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Group 9

ES 2 Biogeochemical Process

Biogeochemical process/cycle is a pathway by which a chemical element or molecule moves through both biotic (biosphere) and abiotic (lithosphere, atmosphere, and hydrosphere) compartments of Earth. A cycle is a series of change which comes back to the starting point and which can be repeated. The term biogeochemical tell us that biological, geological and chemical factors are all involved. The circulation of chemical nutrients like carbon, oxygen, nitrogen, phosphorus, calcium, and water etc. through the biological and physical world are known as biogeochemical cycles. In effect, the element is recycled, although in some cycles there may be places (called reservoirs) where the element is accumulated or held for a long period of time (such as an ocean or lake for water). Ecological systems (ecosystems) have many biogeochemical cycles operating as a part of the system, for example the water cycle, the carbon cycle, the nitrogen cycle, etc. All chemical elements occurring in organisms are part of biogeochemical cycles. In addition to being a part of living organisms, these chemical elements also cycle through abiotic factors of ecosystems such as water (hydrosphere), land (lithosphere), and/or the air (atmosphere). The living factors of the planet can be referred to collectively as the biosphere. All the nutrients such as carbon, nitrogen, oxygen, phosphorus, and sulfurused in ecosystems by living organisms are a part of a closed system; therefore, these chemicals are recycled instead of being lost and replenished constantly such as in an open system.[8] The flow of energy in an ecosystem is an open system; the sun constantly gives the planet energy in the form of light while it is eventually used and lost in the form of heat throughout the trophic levels of a food web. Carbon is used to make carbohydrates, fats, and proteins, the major sources of food energy. These compounds are oxidized to release carbon dioxide, which can be captured by plants to make organic compounds. The chemical reaction is powered by the light energy of the sun. It is possible for an ecosystem to obtain energy without sunlight. Carbon must be combined with hydrogen and oxygen in order to be utilized as an energy source, and this process depends on sunlight. Ecosystems in the deep sea, where no sunlight can penetrate, use sulfur. Hydrogen sulfide near hydrothermal vents can be utilized by organisms such as the giant tube worm. In the sulfur cycle, sulfur can be forever recycled as a source of energy. Energy can be released through the oxidation and reduction of sulfur compounds (e.g., oxidizing elemental sulfur to sulfite and then to sulfate). Although the Earth constantly receives energy from the sun, its chemical composition is essentially fixed, as additional matter is only occasionally added by meteorites. Because this chemical composition is not replenished like energy, all processes that depend on these chemicals must be recycled. These cycles include both the living biosphere and the nonliving lithosphere, atmosphere, and hydrosphere. The chemicals are sometimes held for long periods of time in one place. This place is called a reservoir, which, for example, includes such things as coal deposits that are storing carbon for a long period of time. When chemicals are held for only short periods of time, they are being held in exchange pools. Examples of exchange pools include plants and animals.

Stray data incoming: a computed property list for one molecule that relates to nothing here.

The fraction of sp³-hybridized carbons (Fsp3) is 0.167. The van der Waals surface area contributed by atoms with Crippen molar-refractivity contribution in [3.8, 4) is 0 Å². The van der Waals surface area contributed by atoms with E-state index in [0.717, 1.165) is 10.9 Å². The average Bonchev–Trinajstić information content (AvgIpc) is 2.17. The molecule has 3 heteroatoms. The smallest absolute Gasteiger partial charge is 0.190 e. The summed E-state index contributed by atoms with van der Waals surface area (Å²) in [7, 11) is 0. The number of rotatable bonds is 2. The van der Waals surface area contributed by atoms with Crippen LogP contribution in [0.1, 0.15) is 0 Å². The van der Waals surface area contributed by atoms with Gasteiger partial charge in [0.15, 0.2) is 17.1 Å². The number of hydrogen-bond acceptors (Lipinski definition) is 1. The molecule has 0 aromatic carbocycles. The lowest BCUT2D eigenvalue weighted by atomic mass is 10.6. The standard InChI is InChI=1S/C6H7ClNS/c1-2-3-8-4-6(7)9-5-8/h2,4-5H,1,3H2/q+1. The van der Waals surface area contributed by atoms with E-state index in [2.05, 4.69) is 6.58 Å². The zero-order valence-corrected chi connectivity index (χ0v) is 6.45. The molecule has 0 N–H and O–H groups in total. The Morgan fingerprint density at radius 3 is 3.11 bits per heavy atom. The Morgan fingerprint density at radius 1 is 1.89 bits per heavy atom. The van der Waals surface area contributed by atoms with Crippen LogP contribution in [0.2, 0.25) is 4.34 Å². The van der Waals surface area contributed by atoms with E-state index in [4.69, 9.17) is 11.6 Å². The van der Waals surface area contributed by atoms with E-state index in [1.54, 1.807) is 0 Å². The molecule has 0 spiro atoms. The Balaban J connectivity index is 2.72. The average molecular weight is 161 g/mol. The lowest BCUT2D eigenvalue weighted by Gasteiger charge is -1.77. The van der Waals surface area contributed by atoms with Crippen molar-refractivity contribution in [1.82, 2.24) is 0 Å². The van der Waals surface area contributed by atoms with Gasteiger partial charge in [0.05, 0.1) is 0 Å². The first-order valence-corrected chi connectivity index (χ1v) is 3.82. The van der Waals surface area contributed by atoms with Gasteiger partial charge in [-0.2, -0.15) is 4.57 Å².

Plants and animals utilize carbon to produce carbohydrates, fats, and proteins, which can then be used to build their internal structures or to obtain energy. Plants and animals temporarily use carbon in their systems and then release it back into the air or surrounding medium. Generally, reservoirs are abiotic factors whereas exchange pools are biotic factors.[10] Carbon is held for a relatively short time in plants and animals in comparison to coal deposits. The amount of time that a chemical is held in one place is called its residence.[9]

Important Cycles The most well-known and important biogeochemical cycles, for example, include

the carbon cycle, the nitrogen cycle, the oxygen cycle, the phosphorus cycle, the sulfur cycle, the water cycle, and the rock cycle.

Carbon Cycle

The carbon cycle is the biogeochemical cycle by which carbon is exchanged among the biosphere, pedosphere, geosphere, hydrosphere, and atmosphere of the Earth. Along with the nitrogen cycle and the water cycle, the carbon cycle comprises a sequence of events that are key to making the Earth capable of sustaining life; it describes the movement of carbon as it is recycled and reused throughout the biosphere.

Nitrogen Cycle

The nitrogen cycle is the process by which nitrogen is converted between its various chemical forms. This transformation can be carried out through both biological and physical processes. Important processes in the nitrogen cycle include fixation, mineralization, nitrification, and denitrification. The majority of Earth's atmosphere (approximately 80%) is nitrogen,[1] making it the largest pool of nitrogen. However, atmospheric nitrogen has limited availability for biological use, leading to a scarcity of usable nitrogen in many types of ecosystems. The nitrogen cycle is of particular interest to ecologists because nitrogen availability can affect the rate of key ecosystem processes, including primary production and decomposition. Human activities such as fossil fuel combustion, use of artificial nitrogen fertilizers, and release of nitrogen in wastewater have dramatically altered the global nitrogen cycle.

Oxygen cycle